Baby brain boosters

3 easy tips to encourage your baby's early learning

Baby brain boosters

While formal education may not begin until age five, those years preceding classroom learning are crucial to brain development. You can get your child started on the right path early on by encouraging learning whenever possible.

Read more: More ways to nurture your baby's brain development

Sing a song

Simple songs can be a fun and helpful way to reinforce basic concepts like numbers, letters and animals. Sing with your little one in the car, or when you have free time at home. Great choices include “Head, Shoulders, Knees and Toes,” “The Alphabet Song,” and “The Wheels on the Bus.”

Colorful books

“Books for young children should also be learning tools that help build vocabulary and language skills,” says Sophie Mitchell, preschool publisher at DK Publishing.

For newborns, Mitchell recommends books that feature bright, bold colors and vivid patterns that are easy to hold, for sharing between baby and parent.

Read more: Why the first 5 years are critical

“Babies love to hear the sound of their parents’ voices, so read enthusiastically to your child,” she says. Mitchell also recommends that parents choose books that are filled with the things babies find fascinating, such as images of others babies, toddlers, animals and vehicles.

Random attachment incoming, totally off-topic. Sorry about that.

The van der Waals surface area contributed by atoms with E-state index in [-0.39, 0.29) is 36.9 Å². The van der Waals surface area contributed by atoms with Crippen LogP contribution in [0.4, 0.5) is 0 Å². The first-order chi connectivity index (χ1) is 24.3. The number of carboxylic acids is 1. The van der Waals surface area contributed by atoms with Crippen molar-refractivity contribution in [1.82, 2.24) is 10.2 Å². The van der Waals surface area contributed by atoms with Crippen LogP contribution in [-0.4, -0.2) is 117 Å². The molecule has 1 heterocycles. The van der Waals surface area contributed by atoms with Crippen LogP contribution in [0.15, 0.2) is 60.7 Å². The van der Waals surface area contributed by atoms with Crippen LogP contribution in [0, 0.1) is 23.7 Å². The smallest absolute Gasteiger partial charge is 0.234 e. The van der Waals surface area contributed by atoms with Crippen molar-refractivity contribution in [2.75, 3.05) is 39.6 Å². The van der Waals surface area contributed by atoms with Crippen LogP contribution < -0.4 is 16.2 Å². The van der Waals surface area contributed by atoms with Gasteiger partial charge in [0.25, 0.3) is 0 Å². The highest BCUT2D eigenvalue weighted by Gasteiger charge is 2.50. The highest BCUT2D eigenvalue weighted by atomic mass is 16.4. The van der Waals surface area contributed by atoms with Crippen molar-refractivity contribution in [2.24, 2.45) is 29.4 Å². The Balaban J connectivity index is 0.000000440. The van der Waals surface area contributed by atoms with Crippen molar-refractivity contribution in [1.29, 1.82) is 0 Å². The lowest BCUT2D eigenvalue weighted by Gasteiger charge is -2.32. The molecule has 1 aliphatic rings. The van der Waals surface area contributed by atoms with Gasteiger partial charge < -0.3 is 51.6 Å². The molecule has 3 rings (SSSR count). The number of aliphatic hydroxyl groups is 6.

Toddlers love pointing out things they know and saying the words out loud. They appreciate book content that features images of their real world. Surprise elements like flaps, sounds, pull tabs and textures can provoke curiosity and engage reluctant readers.

Read more: Can supplements boost baby brain power?

Be active

Babies, toddlers and preschoolers need lots of mental stimulation for brain development. Rather than simply sitting them in front of the TV, take little trips that can foster questions and observations. Whether that be the playground, the zoo or even a run-of-the-mill trip to the grocery store, these experiences are crucial for early learning.

Talk to your child throughout the trip, pointing out things you see. When you get home, you can reinforce the real-world concepts with learning books.

Article provided by State Point